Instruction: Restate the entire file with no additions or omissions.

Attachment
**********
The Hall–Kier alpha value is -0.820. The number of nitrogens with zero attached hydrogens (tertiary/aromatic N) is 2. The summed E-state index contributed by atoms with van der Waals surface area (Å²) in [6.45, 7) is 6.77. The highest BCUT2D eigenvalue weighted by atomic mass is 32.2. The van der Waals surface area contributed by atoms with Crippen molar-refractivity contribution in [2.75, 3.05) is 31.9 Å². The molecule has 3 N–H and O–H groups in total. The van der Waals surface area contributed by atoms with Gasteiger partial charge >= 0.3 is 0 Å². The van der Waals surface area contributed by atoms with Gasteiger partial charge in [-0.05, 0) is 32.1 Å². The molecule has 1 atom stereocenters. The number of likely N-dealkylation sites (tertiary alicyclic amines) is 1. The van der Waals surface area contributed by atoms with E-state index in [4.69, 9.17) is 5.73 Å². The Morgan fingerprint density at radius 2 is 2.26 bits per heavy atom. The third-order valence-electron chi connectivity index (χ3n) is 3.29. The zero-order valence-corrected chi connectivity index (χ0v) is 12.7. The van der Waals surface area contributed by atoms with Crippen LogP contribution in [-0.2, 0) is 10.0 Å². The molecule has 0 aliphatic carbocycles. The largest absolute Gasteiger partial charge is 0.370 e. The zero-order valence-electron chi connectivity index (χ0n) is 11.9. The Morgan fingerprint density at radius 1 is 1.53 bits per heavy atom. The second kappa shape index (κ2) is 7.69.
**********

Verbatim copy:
The Hall–Kier alpha value is -0.820. The number of nitrogens with zero attached hydrogens (tertiary/aromatic N) is 2. The summed E-state index contributed by atoms with van der Waals surface area (Å²) in [6.45, 7) is 6.77. The highest BCUT2D eigenvalue weighted by atomic mass is 32.2. The van der Waals surface area contributed by atoms with Crippen molar-refractivity contribution in [2.75, 3.05) is 31.9 Å². The molecule has 3 N–H and O–H groups in total. The van der Waals surface area contributed by atoms with Gasteiger partial charge >= 0.3 is 0 Å². The van der Waals surface area contributed by atoms with Gasteiger partial charge in [-0.05, 0) is 32.1 Å². The molecule has 1 atom stereocenters. The number of likely N-dealkylation sites (tertiary alicyclic amines) is 1. The van der Waals surface area contributed by atoms with E-state index in [4.69, 9.17) is 5.73 Å². The Morgan fingerprint density at radius 2 is 2.26 bits per heavy atom. The third-order valence-electron chi connectivity index (χ3n) is 3.29. The zero-order valence-corrected chi connectivity index (χ0v) is 12.7. The van der Waals surface area contributed by atoms with Crippen LogP contribution in [-0.2, 0) is 10.0 Å². The molecule has 0 aliphatic carbocycles. The largest absolute Gasteiger partial charge is 0.370 e. The zero-order valence-electron chi connectivity index (χ0n) is 11.9. The Morgan fingerprint density at radius 1 is 1.53 bits per heavy atom. The second kappa shape index (κ2) is 7.69.